January 17, 2012
We checked out of our hotel in Amman and got all our luggage loaded on the bus. We were headed back to Israel, but first, we would go to Jerash. Jerash, originally called Gerasa, is considered one of the most important and best preserved Roman cities in the Middle East. It is also where Jesus cast the demons into the herd of swine.
The interesting thing about the ruins is that they are surrounded by the city of Jerash, which is about 48 miles north of Amman. As you stand and look at the beautiful columns and archways, you can also see the apartment buildings and office buildings of the city just in the background.
Temple of Artemis - Notice the buildings of the modern city of Jerash in the background
Hadrian's Arch - The sky was so blue it was amazing. The weather was nice with a slightly chilly wind. As long as we were in the sun, it was fairly warm.
Detail of Hadrian's Arch. This was built in 129 AD to commemorate Hadrian's visit to the city. It was to become the new Southern Gate.
More detail of Hadrian's Arch
The Hippodrome - this was the smallest hippodrome in the Roman Empire
Our Jordanian guide, Zaid
The Southern Ampitheatre
A view of the Southern Ampitheatre from the floor of the theatre
Two musicians entertained us on the drum and bagpipe
I had assumed that the bagpipes came to Jordan from the British Army some time in the past. It was weird seeing and hearing bagpipes in the Middle East and while in Amman I had noticed a few music stores selling bagpipes. So before I started this post, I looked up bagpipes in Jordan. Guess what I found out? Bagpipes actually originated in the Middle East. There is an Assyrian stone carving, now in the British Museum, from 800BC showing a man playing bagpipes and there are other ancient carvings and paintings illustrating the playing of bagpipes from other areas of the Middle East. Bagpipes have been played in the Middle East for 3000 years! Who knew? Obviously, not me.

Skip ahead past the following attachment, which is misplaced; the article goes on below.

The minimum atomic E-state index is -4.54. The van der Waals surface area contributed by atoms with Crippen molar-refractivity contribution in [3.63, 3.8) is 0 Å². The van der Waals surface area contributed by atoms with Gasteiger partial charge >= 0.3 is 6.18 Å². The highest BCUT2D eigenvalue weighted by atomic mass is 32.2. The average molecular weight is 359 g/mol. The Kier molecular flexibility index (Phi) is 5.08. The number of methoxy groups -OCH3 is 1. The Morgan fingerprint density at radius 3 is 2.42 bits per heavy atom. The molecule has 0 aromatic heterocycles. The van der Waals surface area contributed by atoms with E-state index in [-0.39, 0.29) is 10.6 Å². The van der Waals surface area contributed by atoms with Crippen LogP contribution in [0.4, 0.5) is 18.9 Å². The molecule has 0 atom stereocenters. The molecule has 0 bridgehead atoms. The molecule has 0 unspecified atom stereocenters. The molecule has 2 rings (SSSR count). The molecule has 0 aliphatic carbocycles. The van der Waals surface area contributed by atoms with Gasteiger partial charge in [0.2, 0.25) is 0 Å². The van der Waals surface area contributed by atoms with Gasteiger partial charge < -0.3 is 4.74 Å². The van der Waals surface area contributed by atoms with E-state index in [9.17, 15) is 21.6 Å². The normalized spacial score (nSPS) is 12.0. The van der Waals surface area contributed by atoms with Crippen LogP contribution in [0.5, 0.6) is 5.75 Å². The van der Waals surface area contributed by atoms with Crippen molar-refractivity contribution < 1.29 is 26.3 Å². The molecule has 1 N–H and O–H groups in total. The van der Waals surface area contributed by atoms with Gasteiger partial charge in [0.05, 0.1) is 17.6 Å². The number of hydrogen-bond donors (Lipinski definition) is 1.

After the Jordanian musicians had performed, Sari sang for us. Sari has a lovely mezzo-soprano voice and the accoustics in the ampitheatre amplified her voice wonderfully.
The oval Forum
Inside the oval Forum
Once we had seen Jerash, it was off to Israel. This time we went to the border crossing at the King Hussein Bridge. This bridge crosses the Jordan River and connects Jordan with the West Bank in Israel. It is currently the sole designated exit/entry point for Palestinians who reside in the West Bank and want to connect to the outside world. We exited Jordan and walked over to the Israeli entry point, once again dragging all our luggage, etc. with us. This time, there were carts available to put our luggage on as we proceeded through the line to the security checkpoint. I put all my luggage, my purse and outerwear on the belt at security. The only thing I had in my hand was my passport. This I gave to the security officer and I told her, before going through the metal detector that I had an artificial knee. Naturally, the metal detector went off. I reminded her again that I had an artificial knee hoping they could just run the want over my knee and let me through, but no. She waved me over to some chairs against a wall and told me to sit down and wait. Luckily, Marty saw what was happening and retrieved my effects from the belt.
I sat next to an attractive Moslem woman and we chatted about what was going on. Then I noticed that Sari had been detained as well. We probably waited for 20 minutes, and then Sari was called over to a curtained booth. She was worried because all her “stuff” was just sitting around on the other side of security with no one looking after it, but I believe Irene or Larry finally figured out that she had been detained too and snagged her stuff and put it on a cart and kept it with them. Meanwhile, the Muslim woman told me she had been waiting over an hour for someone to clear her through security. Then, an Israeli officer came over to me and asked me to follow her. I told her that the woman next to me had been waiting longer, but they didn’t seem to care. So off I went to my own curtained booth and was searched. They even made me pull up my pant leg so they could see the scar on my knee from the surgery. Once Sari and I were cleared we were able to cross through security and meet up with the group. Guess what held Sari up? Her underwire bra! Mine made the handheld metal detector go off too. Something tells me that the Israelis have their metal detectors set way too high!